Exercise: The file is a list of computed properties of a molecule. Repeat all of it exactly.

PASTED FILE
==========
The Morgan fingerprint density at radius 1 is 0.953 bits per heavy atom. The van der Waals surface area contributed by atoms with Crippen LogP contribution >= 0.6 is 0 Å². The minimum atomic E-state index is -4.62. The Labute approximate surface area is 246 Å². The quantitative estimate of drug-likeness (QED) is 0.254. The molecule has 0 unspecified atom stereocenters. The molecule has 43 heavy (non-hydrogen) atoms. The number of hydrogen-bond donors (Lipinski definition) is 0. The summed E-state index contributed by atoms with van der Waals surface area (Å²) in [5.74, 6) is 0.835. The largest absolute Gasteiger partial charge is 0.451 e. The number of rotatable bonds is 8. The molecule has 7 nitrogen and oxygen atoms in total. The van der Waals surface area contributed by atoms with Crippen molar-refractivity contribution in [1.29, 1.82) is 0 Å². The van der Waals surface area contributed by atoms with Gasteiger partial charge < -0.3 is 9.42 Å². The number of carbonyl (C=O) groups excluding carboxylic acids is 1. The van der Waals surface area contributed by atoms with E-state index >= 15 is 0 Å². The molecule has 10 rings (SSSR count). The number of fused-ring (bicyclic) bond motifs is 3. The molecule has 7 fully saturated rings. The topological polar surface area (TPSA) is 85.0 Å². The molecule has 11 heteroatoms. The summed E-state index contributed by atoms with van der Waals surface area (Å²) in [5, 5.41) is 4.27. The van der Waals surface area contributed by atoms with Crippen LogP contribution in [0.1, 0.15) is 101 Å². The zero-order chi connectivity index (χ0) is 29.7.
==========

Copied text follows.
The Morgan fingerprint density at radius 1 is 0.953 bits per heavy atom. The van der Waals surface area contributed by atoms with Crippen LogP contribution >= 0.6 is 0 Å². The minimum atomic E-state index is -4.62. The Labute approximate surface area is 246 Å². The quantitative estimate of drug-likeness (QED) is 0.254. The molecule has 0 unspecified atom stereocenters. The molecule has 43 heavy (non-hydrogen) atoms. The number of hydrogen-bond donors (Lipinski definition) is 0. The summed E-state index contributed by atoms with van der Waals surface area (Å²) in [5.74, 6) is 0.835. The largest absolute Gasteiger partial charge is 0.451 e. The number of rotatable bonds is 8. The molecule has 7 nitrogen and oxygen atoms in total. The van der Waals surface area contributed by atoms with Crippen molar-refractivity contribution in [1.29, 1.82) is 0 Å². The van der Waals surface area contributed by atoms with Gasteiger partial charge < -0.3 is 9.42 Å². The number of carbonyl (C=O) groups excluding carboxylic acids is 1. The van der Waals surface area contributed by atoms with E-state index >= 15 is 0 Å². The molecule has 10 rings (SSSR count). The number of fused-ring (bicyclic) bond motifs is 3. The molecule has 7 fully saturated rings. The topological polar surface area (TPSA) is 85.0 Å². The molecule has 11 heteroatoms. The summed E-state index contributed by atoms with van der Waals surface area (Å²) in [5, 5.41) is 4.27. The van der Waals surface area contributed by atoms with Crippen LogP contribution in [0.1, 0.15) is 101 Å². The zero-order chi connectivity index (χ0) is 29.7.